A 7-Step Method to Resolve Life’s Major Problems

How to Organize Your Efforts When Dealing With the Big Stuff

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Problems are an integral part of life. Solving them is a necessary part of living.

For centuries, it’s been a cultural imperative to structure our lives in such a way that we reduce the number of problems we must handle. The fewer problems we have, the better.

At least that’s the premise.

In reality, the majority of what we generically call “problems” stem from broken garbage disposals, dishwashers, leaking septic tanks, dead car batteries, and a host of other daily surprises that require our immediate attention. That doesn’t make them any less real, but it does give us a glimpse into the constant, never-ending nature of the beast.

But what about the bigger issues — the real, unexpected, punch-in-the-gut problems that disrupt our “normal” and push our blood pressure to DEFCON 1? I’m talking about losing a job, going through a divorce, or trying to help a spouse or family member fight drug or alcohol addiction.

Here’s a fast and effective 7-step method to organize your efforts when dealing with the big stuff.

1. Identify the source

Determine the real importance or severity of the issue. What’s the worst that could happen if you do nothing? Can the situation be improved or at least mitigated to a point that’s acceptable (you could live with the problem if negotiated to a reasonable or managed outcome), or does it have to be completely eliminated?

2. Do some research

If you feel comfortable asking for help from others, that’s fine. But always filter their advice by what they have to gain or lose from the situation. Taking the advice of a friend is always overshadowed by a double-edged risk: If you employ the suggestion and it fails, it puts the burden of failure on your friendship; if you don’t take their advice, they may be offended that you didn’t think enough of their input (or them) to use it.

3. Make a list of possible approaches

Just make sure to write down your ideas. The real value in this step is not that one option will stand out from all the others, but that you’ll recognize a combination of two or more of the approaches as the better alternative.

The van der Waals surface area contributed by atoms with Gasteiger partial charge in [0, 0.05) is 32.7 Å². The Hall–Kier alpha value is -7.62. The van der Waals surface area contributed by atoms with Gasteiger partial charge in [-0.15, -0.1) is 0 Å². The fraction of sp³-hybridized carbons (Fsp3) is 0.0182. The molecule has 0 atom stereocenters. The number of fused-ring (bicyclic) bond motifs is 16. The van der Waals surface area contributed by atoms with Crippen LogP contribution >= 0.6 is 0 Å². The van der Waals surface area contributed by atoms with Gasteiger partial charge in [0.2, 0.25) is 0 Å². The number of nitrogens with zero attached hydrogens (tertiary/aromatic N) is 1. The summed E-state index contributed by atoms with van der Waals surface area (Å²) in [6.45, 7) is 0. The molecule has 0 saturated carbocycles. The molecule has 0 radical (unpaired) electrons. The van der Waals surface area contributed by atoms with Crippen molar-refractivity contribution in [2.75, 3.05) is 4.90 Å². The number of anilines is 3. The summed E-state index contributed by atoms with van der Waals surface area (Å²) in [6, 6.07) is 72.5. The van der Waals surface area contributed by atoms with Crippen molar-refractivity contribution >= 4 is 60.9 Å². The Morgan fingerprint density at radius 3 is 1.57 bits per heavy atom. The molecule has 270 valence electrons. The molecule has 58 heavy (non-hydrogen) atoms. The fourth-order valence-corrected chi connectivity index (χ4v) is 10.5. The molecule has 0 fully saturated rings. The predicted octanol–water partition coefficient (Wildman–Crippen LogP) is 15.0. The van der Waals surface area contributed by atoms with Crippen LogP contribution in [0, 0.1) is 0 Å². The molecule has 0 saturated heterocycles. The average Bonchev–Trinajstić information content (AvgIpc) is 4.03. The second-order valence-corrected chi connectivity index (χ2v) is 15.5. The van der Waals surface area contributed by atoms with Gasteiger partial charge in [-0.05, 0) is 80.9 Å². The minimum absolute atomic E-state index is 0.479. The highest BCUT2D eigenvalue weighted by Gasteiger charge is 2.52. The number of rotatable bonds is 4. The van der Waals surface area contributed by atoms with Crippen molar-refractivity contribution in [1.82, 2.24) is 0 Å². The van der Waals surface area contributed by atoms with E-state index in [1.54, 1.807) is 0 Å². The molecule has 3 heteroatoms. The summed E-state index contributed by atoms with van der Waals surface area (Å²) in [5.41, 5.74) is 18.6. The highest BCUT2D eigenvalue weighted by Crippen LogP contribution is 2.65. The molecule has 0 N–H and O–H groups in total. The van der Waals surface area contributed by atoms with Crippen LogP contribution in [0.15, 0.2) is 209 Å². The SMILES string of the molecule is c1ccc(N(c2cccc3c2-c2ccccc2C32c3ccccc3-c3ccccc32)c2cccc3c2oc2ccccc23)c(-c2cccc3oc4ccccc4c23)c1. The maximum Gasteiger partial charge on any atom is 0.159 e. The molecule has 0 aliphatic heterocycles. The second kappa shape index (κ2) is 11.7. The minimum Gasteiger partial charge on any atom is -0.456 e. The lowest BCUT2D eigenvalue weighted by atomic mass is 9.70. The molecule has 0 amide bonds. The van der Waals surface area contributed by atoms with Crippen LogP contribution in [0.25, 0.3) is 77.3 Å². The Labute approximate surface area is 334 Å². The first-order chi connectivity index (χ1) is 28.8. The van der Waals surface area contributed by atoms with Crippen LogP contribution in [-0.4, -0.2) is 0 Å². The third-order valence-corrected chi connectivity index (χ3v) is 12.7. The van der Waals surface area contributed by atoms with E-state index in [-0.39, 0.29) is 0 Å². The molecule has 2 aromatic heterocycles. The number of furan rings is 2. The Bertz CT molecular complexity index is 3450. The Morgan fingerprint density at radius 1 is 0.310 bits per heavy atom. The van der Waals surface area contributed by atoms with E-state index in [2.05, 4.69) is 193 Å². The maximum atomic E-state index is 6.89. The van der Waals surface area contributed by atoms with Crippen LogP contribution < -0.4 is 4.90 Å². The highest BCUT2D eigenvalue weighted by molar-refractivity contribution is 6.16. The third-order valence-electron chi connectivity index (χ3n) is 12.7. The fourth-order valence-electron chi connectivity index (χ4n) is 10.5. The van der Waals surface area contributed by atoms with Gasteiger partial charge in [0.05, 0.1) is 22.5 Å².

4. Don’t forget on-line forums monitored by professionals and experts in their field.

5. Change your viewpoint.

The answer may not come right away, but the exercise kick-starts your brain into thinking in larger pictures, going beyond your personal inventory of resourses and experiences.

6. Implement your approach

7. Monitor your progress and if necessary, change your tactics

Be persistent, but also realistic. At some point along the way, you’ll wonder if it’s worth the effort to continue the fight. In confronting any problem, there’s always the ever-present option to quit — to tell yourself nothing can be done and accept the consequences of surrendering to the situation.

Essentially, you’re telling yourself it’s easier to live with the problem than to change it.

Keep this in mind: You might be right!

This is especially true when problematic situations and circumstances are symptoms of an event or incident outside your control. For example, if your job has become a nightmare of bureaucratic BS because the small business you work for was purchased by a Fortune 500 company, it’s doubtful you’ll make any progress in returning your work environment to it’s former, comfortable nature.

Realizing the change you seek is outside your authority or beyond your influence, can eliminate a lot of frustrating, non-productive effort upfront, leaving you with fewer, but more realistic choices.

Roger A. Reid, Ph.D. is a writer and founder of SuccessPoint360 — his business website featuring articles on career advice and strategies for enhancing professional and personal development. A certified NLP trainer with degrees in engineering and business, Roger draws on his background as a fourteen-year corporate employee, business owner, and management consultant to help others achieve higher levels of career success and personal fulfillment in the real world. Follow Roger at SuccessPoint360.com, LinkedIn, Medium, Facebook and Twitter.


Be better at whatever you're building.

Thanks to Glen Binger

Roger A. Reid, Ph.D.

Written by

Roger A. Reid, Ph.D. Writer|Founder of SuccessPoint360-Career advice & strategies for enhancing professional & personal development. https://SuccessPoint360.com



Be better at whatever you're building.

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